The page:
Detecting Accounting Choices Using XBRL
Monday, April 15, 2013 at 07:25AM
Charlie in Becoming an XBRL Master Craftsman

The utility of a high-level computer-readable fundamental accounting model is becoming more clear to me. In a prior post I discussed the notion of fundamental accounting relations. In another post I showed a screen shot of an application I am using to figure out these relations. This post builds on that other information and tunes the information for what I am actually finding in SEC financial filings.

This post also points out that this model can be used to be clear of the accounting choices made by reporting entities.

You can see my updated visual model by clicking on the image below:

I have summarized the relations on this wiki page. Definitions which would add additional clarity are forthcoming.

The model is based on my understanding of financial reporting, the US GAAP Taxonomy, and 7,160 SEC XBRL financial filings (10-Ks) that I am looking at.  What I am noticing is this:

Now notice that none of the issues above have anything to do with XBRL really.  These are accounting issues.  Using all that XBRL-based information turns the SEC XBRL financial filings into a treasure trove of useful information.

Now, are these high-level categories also useful for working with the XBRL-based information.  Yes, very much so.  For example, in terms of concept selection having these categories and knowing which concept relates to which category is very useful in avoiding concept selection mistakes.  For example, let me point out two clear mistakes. (Not to pick on these filers, they are just two very good examples.)

Procter & Gamble, in their 10-K filing, created a balance sheetand on that balance sheet they did not include a total for noncurrent assets. No big deal, having a total for noncurrent assets is not required on the balance sheet.  However, notice the line item "OTHER NONCURRENT LIABILITIES" within the balance sheet.  Using the XBRL Cloud viewer, if you click on the report element or fact a dialog box appears and you can see from that dialog box (go to the "Occurrences" tab) that the line item is detailed in another section of the report, "2403402 - Disclosure - SUPPLEMENTAL FINANCIAL INFORMATION (DETAILS)". Go to that section and you see a listing of the pieces which make up that total.  In that list of details you see the line item "Other Non-Current Liabilities" which has the US GAAP taxonomy concept "us-gaap:LiabilitiesNoncurrent".  Oops!  That is clearly a mistake in concept selection.  You can see for yourself that in the US GAAP Taxonomy, this means something different than how P&G is using it.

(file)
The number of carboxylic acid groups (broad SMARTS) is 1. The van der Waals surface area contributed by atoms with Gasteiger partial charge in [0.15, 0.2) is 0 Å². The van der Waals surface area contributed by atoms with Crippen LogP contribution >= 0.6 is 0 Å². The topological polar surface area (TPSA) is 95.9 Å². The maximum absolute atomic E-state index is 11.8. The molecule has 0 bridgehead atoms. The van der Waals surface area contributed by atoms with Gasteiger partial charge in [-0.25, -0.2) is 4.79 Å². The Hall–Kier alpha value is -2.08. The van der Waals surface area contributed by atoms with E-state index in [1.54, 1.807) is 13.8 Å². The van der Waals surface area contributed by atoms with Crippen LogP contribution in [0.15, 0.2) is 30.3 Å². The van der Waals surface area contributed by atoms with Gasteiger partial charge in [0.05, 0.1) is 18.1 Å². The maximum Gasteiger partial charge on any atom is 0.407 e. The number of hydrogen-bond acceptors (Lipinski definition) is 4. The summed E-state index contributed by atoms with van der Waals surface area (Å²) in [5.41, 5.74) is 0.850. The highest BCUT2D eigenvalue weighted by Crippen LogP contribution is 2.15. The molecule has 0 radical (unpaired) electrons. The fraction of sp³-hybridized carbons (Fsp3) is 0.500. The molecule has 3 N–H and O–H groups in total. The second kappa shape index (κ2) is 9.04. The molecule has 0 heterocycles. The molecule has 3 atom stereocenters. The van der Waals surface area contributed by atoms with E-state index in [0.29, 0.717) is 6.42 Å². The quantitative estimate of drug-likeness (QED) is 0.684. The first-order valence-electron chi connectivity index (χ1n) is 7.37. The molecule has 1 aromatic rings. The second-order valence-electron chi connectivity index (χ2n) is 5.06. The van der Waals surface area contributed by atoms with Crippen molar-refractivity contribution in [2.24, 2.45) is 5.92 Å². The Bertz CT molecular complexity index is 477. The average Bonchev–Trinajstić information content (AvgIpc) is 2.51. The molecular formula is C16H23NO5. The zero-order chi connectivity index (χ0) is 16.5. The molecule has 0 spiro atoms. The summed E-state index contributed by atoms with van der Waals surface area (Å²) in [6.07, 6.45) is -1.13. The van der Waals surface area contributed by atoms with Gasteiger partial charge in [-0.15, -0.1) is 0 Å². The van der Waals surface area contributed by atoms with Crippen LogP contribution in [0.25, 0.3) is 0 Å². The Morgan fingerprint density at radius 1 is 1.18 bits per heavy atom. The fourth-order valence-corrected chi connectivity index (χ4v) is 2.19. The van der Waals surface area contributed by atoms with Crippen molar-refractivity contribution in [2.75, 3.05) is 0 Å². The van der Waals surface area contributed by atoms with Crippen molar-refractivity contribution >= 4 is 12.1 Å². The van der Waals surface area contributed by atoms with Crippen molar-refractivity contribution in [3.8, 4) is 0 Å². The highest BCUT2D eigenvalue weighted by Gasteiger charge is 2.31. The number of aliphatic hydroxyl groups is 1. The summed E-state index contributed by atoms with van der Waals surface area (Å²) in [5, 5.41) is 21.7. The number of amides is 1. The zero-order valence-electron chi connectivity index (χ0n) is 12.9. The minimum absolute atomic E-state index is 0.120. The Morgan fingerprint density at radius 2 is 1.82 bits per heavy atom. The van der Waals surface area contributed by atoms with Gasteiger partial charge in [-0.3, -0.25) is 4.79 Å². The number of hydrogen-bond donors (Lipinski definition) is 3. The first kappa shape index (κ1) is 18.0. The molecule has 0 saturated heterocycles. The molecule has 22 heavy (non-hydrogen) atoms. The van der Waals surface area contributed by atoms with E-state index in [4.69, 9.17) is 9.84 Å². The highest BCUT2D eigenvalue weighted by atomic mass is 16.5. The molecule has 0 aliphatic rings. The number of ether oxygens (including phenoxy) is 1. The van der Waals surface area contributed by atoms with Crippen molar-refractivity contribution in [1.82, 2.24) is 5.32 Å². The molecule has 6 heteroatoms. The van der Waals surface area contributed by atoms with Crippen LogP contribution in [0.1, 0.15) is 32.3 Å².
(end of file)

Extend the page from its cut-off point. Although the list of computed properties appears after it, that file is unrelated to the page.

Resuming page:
3M, in their 10-K filing, created an income statement and in that income statement they provided the line item "Total interest expense - net".  The US GAAP Taxonomy concept used to express that line item is "Nonoperating income (expense)". Now, I guess that is not so bad, but perhaps "Interest and debt expense" could be another choice. HOWEVER, look closely what is going on.  See the 3M line item "Interest expense".  That concept is the US GAAP Taxonomy concept "Interest and debt expense". What 3M did was use one high-level total concept, repurposed it, and included that high-level concept into the category "Nonoperating income (expense)".  That is a bad, bad thing in my book.  Under no circumstances should a high-level concept be used as a line item within some other high-level concept.  Further, it is a very bad idea to take a concept from one category and use that concept within another category.